The Keys to the Kingdom: Mister Monday by Garth Nix,

Knee Deep in Thunder by Shiela Moon,

The Lost years of Merlin by T. A. Barron,

Matilda Bone by Karen Cushman,

Over Sea, Under Stone by Susan Cooper,

Stoneheart by Charlie Fletcher,

Tales of King Arthur by James Riordan, illustrated by Victor Ambrus,

Taran Wanderer by Lloyd Alexander,

Theodosia and the Eyes of Horus by R. L. LaFevers, and

Wolf Brother by Michelle Paver.

and additional references to fairy tales such as East of the Sun — West of the Moon, legends such as King Arthur, Merlin, the Knights of the Round Table, the Search for the Holy Grail, Odysseus, Aeneas , Jason of the Golden Fleece, Gilgamesh, and more contemporary works such as Alice in Wonderland, Charlie and the Chocolate Factory, James and the Giant Peach, the Wizard of Oz, and movies such as Indiana Jones: Raiders of the Lost Ark, The Librarian movies (this link is to a trailer for The Librarian: Curse of the Judas Chalice, the Star Wars trilogy and three Star Wars prequels, and most recently, the movie Inception.

If you go to Posts on this Blog and View All, you will find individual posts for each of the books listed above. Please see also my post on this site, “Quest Literature or ‘the Hero’s Journey'” and side comments on Inception, posted 7/20/2010. As I was looking through my list, I wondered if some of the tween books I listed would actually fit the quest criteria, or were they actually adventures or fantasy with adventure (as in Theodosia and the Eyes of Horus) or more a historical novel (Matilda Bone). I included Matilda Bone because she does go out from her home to a new place, meets wise women and wise men, goes through trials and tribulations, and at the end finds a new home and undergoes maturation and changes in her inner self. I find when I read the modern quest work (those written in the last twenty years or so), they seem to go more into the internal motivations of the hero, his or her childhood, and so on, rather than the older works which seem to hinge more on what society expects of one, such as loyalty, bravery, and persistence. I think this might be because we, as a culture or society, in recent decades, place more emphasis on the importance of the individual than on the individual’s worth to society. “Ask not what your country can do for you, but what you can do for your country,” stated by President John F. Kennedy–Ask-Not-What-Your-Country-Can-Do-For-YouAmerican-Presidents-John-F-Kennedy

may seem old fashioned to many of our tweens who only seem to ask “What can you do for me?”

I had an interesting discussion yesterday with my neighbor who is a Boy Scout leader. He just took a bunch of boys on a tough backpacking trip in the Sierras. We talked about the worth of letting tweens make mistakes and then have to live with the consequences. This contributes more to their growth in maturity than doing everything for them. As an example, he told a group of boys to load the tents and cooking equipment into the truck that was to meet them at the camping site far uphill. The boys sat around and talked instead and the truck left without the equipment. OK, secretly the scout master talked with the camp maintenance staff who were driving to the camp later in the day and arranged for them to bring the gear, but for hours the boys thought that as a consequence of their actions they would be without tents or cooking equipment. Now, had this taken place in the 1940’s, would the scout master have really left the equipment behind to teach even a bigger lesson?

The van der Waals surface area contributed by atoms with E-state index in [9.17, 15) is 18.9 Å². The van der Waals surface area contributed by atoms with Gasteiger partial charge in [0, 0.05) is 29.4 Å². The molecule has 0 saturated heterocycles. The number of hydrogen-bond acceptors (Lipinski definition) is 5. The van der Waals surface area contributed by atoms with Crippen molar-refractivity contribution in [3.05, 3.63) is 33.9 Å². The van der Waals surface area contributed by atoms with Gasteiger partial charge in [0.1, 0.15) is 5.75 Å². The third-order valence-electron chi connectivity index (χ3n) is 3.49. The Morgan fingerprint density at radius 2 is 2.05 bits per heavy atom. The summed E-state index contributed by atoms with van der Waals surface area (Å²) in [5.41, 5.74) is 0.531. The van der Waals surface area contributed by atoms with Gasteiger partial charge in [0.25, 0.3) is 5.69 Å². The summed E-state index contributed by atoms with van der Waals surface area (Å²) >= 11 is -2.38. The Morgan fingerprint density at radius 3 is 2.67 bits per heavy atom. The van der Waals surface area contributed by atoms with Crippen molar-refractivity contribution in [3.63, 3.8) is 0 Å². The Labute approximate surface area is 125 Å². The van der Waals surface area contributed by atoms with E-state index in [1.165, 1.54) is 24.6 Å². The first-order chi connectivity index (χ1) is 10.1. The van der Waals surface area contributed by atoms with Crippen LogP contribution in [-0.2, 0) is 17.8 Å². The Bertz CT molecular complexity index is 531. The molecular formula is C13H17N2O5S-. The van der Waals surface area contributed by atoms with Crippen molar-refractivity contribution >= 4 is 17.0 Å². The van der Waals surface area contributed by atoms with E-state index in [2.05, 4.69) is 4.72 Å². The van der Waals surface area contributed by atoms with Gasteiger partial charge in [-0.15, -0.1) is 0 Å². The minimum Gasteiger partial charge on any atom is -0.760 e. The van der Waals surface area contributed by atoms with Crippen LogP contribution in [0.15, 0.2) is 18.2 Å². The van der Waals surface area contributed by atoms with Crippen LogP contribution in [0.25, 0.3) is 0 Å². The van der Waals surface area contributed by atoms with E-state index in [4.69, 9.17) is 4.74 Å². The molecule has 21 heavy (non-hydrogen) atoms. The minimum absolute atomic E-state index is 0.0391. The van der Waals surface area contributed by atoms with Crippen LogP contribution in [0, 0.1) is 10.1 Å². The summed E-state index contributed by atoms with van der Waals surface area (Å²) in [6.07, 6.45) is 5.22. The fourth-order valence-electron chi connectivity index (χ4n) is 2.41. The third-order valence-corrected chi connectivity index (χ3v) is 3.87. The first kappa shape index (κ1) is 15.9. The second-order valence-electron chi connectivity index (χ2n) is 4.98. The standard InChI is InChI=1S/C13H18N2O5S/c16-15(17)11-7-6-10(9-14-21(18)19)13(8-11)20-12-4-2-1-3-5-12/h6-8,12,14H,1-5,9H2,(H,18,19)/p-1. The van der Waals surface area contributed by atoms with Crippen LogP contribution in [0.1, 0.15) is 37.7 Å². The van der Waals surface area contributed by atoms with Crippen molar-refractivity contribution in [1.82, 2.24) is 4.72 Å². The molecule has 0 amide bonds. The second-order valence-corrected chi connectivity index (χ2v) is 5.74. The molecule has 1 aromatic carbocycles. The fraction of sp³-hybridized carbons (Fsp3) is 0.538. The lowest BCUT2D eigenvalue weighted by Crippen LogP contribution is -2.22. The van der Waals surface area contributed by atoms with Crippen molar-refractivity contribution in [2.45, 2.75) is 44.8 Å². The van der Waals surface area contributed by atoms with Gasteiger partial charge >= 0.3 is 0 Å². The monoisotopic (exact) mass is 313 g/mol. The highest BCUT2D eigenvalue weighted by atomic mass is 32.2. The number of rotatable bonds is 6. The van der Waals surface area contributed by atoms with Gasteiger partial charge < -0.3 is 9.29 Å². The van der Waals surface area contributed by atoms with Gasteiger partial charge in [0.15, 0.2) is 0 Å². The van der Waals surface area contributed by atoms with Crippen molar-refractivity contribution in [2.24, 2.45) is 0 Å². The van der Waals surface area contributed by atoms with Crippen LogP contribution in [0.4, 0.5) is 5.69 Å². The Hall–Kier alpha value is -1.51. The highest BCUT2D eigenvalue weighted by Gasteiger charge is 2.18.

I recently attended a memorial service for Fletch Young, the father of Chris Young, a man I look up to in Contra Costa Search and Rescue, I was moved by the younger people who spoke of Fletch’s influence on their lives. He taught them how to be self sufficient, how to tinker and make things with their hands, and to be ethical human beings. One might wish all young people would have chance to have a Fletch to mentor them. Perhaps as a librarian, one might help in the growth process by encouraging the search for knowledge and the pursuit of a good tale with a moral message in our tweens.

What are today’s quests for our young people? Or are they largely only found on video games where they can be surmounted with “cheats” found on the internet?


Campbell, Joseph. Monomyth: Hero with a Thousand Faces, first published in 1949. This is a seminal work. If you type in some of these term in Google you will get a plethora of university courses on the subject, and papers on how Star Wars and the Matrix relate to his theories. The body of work is huge and probably a few doctoral theses have already come out of the ideas generated by his work. Obviously, my project has only been able to touch on a few of his ideas. I have a couple links for the better short summaries of his ideas below.

This is a good summary of Campbell’s stages in the quest, apparently developed for a course at UC Berkeley

This is a link to a site with a good graphic of the Hero cycle as laid out by Joseph Campbell:

Most of the other works I read or consulted are listed in the body of this blog.